Figure 1.  Purification strategy for chemically labeled oligonucleotides. (Click to enlarge)




To determine whether the organic solvent altered any chemical or spectroscopic properties of either the DNA or the fluorophore, we annealed the labeled DNA to its complementary sequence and analyzed the result by gel electrophoresis. As shown in Supplementary Figure S4, we found no functional difference in the annealing properties of DNA extracted by ethanol precipitation or n-butanol phase extraction. The fluorescence intensity of butanol-extracted labeled DNA was compared with that of labeled DNA prepared using the conventional procedure. Supplementary Figure S5 shows that the fluorescence intensities are nearly identical, indicating that the method is suitable for purifying labeled DNA without causing any significant side effects.

After removal of free dye, unlabeled DNA must also be removed. In our hands, as long as high quality amine-modified oligonucleotides were used, the amine-based conjugation efficiency was high enough that no further purification was necessary. However, if the labeling efficiency is low, further purification will be required. This purification is typically done using gel electrophoresis or reverse phase or ion exchange chromotography. We also established a simple purification procedure for this step based on the hydrophobic nature of the ATTO dyes. To remove unlabeled DNA with reverse phase chromatography, the stringency of the washing conditions needs to be controlled to guarantee maximum yield and purity (6). When labeled dyes are relatively hydrophilic, one must sacrifice either the yield or the purity in order to maximize the other. On the other hand, DNA labeled with ATTO dyes showed a significant increase in hydrophobicity compared to unlabeled free DNA when analyzed by HPLC reverse phase chromatography (Figure 2A). Thus, a highly stringent wash condition can be applied without compromising the balance between yield and purity. Weoptimized purification using disposable reverse phase columns (PolyPak, Glen Research, Inc., Sterling, VA). As shown in Figure 2B, 20% acetonitrile solution ensures the removal of free DNA during washing without eluting the labeled DNA from the column. The UV/VIS spectrum of the eluted product demonstrated the high purity of labeled DNA (Figure 2B).




Figure 2.  Effect of hydrophobic fluorophores on reverse phase chromatography. (Click to enlarge)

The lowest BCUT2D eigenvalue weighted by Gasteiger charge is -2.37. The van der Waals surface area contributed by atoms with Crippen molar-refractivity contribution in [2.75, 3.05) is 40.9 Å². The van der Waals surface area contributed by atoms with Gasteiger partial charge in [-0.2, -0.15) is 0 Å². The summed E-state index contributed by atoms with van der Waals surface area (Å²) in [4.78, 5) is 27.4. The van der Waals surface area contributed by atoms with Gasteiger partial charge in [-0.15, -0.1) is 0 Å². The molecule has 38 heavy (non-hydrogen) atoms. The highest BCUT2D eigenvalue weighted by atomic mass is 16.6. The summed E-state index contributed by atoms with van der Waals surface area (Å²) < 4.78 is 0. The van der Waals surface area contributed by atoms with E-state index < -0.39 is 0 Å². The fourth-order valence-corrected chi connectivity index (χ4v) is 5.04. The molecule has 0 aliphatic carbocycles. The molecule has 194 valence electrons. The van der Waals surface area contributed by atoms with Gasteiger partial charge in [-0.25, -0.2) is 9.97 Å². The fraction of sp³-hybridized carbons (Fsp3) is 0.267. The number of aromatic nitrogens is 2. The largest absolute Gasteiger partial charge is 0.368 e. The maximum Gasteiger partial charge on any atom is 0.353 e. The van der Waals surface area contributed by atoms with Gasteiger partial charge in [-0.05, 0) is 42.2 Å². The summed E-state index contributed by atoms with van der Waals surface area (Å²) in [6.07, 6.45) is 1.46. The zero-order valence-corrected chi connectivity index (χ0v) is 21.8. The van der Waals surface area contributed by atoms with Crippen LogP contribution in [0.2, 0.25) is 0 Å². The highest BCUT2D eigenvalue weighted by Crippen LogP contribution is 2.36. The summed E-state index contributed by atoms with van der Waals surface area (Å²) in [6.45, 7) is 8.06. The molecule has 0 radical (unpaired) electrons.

This report describes a simple, efficient, cost-effective, and rapid method for isolating labeled DNA with high purity. Hydrophobic ATTO dyes are particularly suited for this approach, but it may be possible to find a variety of hydrophobic dyes across the UV and visible wavelength range for optimization with this procedure. Although we demonstrated the method mainly with amine-based DNA-fluorophore conjugation, it can also be applied to other types of labeling chemistries such as thiol- and click chemistry-based coupling (7, 8), as supported by Supplementary Figure S6, which shows the results of a thiol-based labeling experiment. Importantly, this extraction technique requires less than 5 min without resulting in any noticeable loss compared with other conventional methods, which are typically accompanied by lower recovery and take 30–60 min for disposable size-exclusion chromatography, several hours for dialysis, or up to a full day for electrophoresis-based gel extraction (9). The simplicity and cost-effectiveness of this approach should facilitate high-throughput labeling of DNA as well.

Acknowledgments

This work was supported by the Chemical Genomics Grant (M10526020002-08N2602-00210), the Star Faculty Program (KRF-2005-084-C00017), the Global Frontier R&D Program on Center for Multiscale Energy System, and the World Class University Program (R31-2010-100320) of the National Research Foundation of Korea.

Competing interests

The authors declare no competing interests.

Correspondence
Address correspondence to Younggyu Kim, Biomedical Research Institute, Korea Institute of Science and Technology, Seoul, Korea. E-mail: [email protected]